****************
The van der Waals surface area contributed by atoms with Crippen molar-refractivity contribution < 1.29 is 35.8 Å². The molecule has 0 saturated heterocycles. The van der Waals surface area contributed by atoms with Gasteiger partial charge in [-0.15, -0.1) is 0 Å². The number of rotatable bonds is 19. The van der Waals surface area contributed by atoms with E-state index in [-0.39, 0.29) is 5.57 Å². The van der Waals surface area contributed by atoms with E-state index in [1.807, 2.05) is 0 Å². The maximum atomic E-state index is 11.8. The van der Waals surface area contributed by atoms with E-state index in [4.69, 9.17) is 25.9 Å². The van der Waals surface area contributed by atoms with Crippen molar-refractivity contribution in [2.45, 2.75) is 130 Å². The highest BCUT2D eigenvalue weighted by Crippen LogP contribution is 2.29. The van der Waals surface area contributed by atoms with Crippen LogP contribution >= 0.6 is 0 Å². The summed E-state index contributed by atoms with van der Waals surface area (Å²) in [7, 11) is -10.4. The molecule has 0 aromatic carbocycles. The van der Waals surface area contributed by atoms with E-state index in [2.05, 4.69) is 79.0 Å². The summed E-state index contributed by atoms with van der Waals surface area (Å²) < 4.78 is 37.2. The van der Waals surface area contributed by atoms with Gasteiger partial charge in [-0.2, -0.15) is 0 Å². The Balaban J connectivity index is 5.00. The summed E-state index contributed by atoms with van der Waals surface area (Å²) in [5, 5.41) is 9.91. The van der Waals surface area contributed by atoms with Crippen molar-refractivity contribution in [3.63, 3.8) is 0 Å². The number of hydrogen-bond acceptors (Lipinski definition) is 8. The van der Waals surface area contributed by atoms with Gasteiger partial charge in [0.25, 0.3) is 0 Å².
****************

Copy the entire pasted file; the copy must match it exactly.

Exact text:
The van der Waals surface area contributed by atoms with Crippen molar-refractivity contribution < 1.29 is 35.8 Å². The molecule has 0 saturated heterocycles. The van der Waals surface area contributed by atoms with Gasteiger partial charge in [-0.15, -0.1) is 0 Å². The number of rotatable bonds is 19. The van der Waals surface area contributed by atoms with E-state index in [-0.39, 0.29) is 5.57 Å². The van der Waals surface area contributed by atoms with E-state index in [1.807, 2.05) is 0 Å². The maximum atomic E-state index is 11.8. The van der Waals surface area contributed by atoms with E-state index in [4.69, 9.17) is 25.9 Å². The van der Waals surface area contributed by atoms with Crippen molar-refractivity contribution in [2.45, 2.75) is 130 Å². The highest BCUT2D eigenvalue weighted by Crippen LogP contribution is 2.29. The van der Waals surface area contributed by atoms with Crippen LogP contribution >= 0.6 is 0 Å². The summed E-state index contributed by atoms with van der Waals surface area (Å²) in [7, 11) is -10.4. The molecule has 0 aromatic carbocycles. The van der Waals surface area contributed by atoms with E-state index in [2.05, 4.69) is 79.0 Å². The summed E-state index contributed by atoms with van der Waals surface area (Å²) < 4.78 is 37.2. The van der Waals surface area contributed by atoms with Gasteiger partial charge in [-0.2, -0.15) is 0 Å². The Balaban J connectivity index is 5.00. The summed E-state index contributed by atoms with van der Waals surface area (Å²) in [5, 5.41) is 9.91. The van der Waals surface area contributed by atoms with Crippen molar-refractivity contribution in [3.63, 3.8) is 0 Å². The number of hydrogen-bond acceptors (Lipinski definition) is 8. The van der Waals surface area contributed by atoms with Gasteiger partial charge in [0.25, 0.3) is 0 Å².